23 Apr 2008 15:57 | Quote
Joined: 14 Feb 2008
United States
Lessons: 3
Licks: 2
Karma: 11
If by liquid you mean everything flowing together maybe a little more reverb wuld help.
league  
23 Apr 2008 17:17 | Quote
Joined: way back
United States
Lessons: 2
Karma: 10
Try to master a scale like pentatonics and practice chromatics. Again, pentatonics is one of those scales that could sound really fast with only a little bit of notes(5 or so). How fast can you play? Some people can pick really fast but their fretting fingers are too slow. Fast to me would be like SRV on Scuttle Buttin or Marty Friedman on Tornado of Souls. Also anything with Jeff Loomis.
TheUndying  
23 Apr 2008 19:24 | Quote
Joined: 23 Mar 2008
United States
Karma: 2
I can pretty dang fast...I just can't loose the edge off speed...like "the light that blinds" by Shadows Fall the second part of the intro, the sweeping part, sounds so flowing and fluid it all just melt together...is that how sweeping sounds when you do it right?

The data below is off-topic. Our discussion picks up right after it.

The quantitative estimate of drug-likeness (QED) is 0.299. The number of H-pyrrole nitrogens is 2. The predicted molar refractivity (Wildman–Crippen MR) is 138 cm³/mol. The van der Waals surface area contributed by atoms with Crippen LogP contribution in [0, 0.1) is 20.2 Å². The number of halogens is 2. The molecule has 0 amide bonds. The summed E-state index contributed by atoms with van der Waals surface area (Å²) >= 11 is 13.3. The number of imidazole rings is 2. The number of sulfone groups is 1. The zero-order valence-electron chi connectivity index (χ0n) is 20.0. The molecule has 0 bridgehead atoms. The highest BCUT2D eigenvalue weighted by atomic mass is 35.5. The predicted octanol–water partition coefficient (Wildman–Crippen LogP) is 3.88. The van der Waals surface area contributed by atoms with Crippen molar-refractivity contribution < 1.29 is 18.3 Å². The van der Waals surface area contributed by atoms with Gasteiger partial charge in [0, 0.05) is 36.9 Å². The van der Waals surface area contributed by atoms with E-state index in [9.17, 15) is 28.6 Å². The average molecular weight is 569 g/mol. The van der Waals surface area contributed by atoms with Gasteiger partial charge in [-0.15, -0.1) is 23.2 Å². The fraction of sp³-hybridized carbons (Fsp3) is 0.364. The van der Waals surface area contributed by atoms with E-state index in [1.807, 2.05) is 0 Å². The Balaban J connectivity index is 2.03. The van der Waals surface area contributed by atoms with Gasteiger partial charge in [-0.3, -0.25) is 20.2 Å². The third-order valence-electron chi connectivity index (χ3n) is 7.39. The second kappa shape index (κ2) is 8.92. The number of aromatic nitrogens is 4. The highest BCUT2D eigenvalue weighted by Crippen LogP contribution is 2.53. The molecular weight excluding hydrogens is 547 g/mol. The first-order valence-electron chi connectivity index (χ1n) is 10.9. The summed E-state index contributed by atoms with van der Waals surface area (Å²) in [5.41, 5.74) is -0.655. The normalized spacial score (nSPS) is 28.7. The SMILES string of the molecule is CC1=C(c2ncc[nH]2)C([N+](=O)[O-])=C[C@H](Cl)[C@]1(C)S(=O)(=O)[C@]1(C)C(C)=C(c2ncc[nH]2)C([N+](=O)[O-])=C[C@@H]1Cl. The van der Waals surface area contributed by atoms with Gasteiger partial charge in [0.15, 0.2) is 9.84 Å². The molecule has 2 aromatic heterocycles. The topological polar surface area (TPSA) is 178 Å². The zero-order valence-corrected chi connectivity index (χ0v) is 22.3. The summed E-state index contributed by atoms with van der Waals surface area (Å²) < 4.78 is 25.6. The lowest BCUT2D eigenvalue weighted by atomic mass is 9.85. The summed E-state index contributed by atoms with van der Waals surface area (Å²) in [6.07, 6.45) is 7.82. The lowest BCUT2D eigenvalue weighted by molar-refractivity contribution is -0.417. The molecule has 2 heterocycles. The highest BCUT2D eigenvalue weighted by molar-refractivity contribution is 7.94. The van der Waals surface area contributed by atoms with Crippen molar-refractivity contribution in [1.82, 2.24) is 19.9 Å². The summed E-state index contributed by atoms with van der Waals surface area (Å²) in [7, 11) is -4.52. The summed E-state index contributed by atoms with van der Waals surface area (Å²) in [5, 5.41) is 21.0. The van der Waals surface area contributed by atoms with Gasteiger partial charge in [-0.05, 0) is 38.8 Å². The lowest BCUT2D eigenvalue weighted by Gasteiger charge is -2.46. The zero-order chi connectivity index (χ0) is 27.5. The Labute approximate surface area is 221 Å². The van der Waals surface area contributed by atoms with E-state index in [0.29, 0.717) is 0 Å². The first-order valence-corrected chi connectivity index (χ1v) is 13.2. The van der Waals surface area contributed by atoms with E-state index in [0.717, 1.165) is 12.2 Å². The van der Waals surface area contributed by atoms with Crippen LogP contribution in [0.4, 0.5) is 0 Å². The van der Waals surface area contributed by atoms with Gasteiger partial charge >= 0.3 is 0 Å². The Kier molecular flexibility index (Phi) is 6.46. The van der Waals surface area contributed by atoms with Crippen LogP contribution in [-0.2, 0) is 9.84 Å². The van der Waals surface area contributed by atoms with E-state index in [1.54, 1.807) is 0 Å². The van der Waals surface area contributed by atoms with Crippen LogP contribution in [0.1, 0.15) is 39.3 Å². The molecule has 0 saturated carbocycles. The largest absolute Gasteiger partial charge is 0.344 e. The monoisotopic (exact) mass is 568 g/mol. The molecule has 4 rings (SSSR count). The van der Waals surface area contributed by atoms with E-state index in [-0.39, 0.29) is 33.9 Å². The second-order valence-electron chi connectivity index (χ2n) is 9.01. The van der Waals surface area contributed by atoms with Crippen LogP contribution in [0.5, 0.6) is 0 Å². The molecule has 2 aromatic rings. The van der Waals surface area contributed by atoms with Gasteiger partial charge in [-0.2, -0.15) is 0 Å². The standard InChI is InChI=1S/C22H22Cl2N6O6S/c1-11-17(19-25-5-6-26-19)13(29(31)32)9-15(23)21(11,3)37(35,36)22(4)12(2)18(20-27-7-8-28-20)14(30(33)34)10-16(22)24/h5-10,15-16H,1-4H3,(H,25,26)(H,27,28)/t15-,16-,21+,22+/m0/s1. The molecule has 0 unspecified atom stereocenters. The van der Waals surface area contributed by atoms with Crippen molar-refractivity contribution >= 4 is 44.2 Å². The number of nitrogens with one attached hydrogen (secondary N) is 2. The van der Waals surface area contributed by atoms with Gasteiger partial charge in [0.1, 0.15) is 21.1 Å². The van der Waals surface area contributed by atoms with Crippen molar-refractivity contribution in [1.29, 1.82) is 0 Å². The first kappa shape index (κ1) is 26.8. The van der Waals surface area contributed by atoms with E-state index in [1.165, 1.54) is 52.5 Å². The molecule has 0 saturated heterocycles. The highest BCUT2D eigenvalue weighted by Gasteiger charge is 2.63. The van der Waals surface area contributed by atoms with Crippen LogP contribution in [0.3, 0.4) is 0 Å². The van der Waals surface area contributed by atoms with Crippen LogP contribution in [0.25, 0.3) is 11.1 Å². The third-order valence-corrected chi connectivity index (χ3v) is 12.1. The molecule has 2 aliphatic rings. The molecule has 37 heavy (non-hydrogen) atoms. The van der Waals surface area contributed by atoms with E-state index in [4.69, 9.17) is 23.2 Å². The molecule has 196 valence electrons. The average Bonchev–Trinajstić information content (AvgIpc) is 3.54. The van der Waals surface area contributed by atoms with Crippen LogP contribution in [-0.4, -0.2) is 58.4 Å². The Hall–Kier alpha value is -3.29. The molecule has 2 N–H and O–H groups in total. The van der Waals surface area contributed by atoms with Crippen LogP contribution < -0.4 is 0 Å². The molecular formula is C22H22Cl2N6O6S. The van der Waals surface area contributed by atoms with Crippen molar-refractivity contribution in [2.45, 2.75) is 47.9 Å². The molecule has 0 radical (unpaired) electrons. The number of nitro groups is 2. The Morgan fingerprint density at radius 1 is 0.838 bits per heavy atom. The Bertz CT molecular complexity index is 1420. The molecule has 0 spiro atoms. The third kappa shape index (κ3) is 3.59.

EDIT:
I have mastered (more less) the following scales/modes

Phrygian, Locrian

Diatonic Lead patterns (1/2 Whole, Whole Half, Whole Whole)

Pentatonic Minor
KicknGuitar  
26 Apr 2008 15:21 | Quote
Joined: 13 Dec 2007
Lessons: 6
Karma: 1
Technique as in, I played a A# eighth note, a B# Quarter note, and a grace C# eighth note... How do I continue?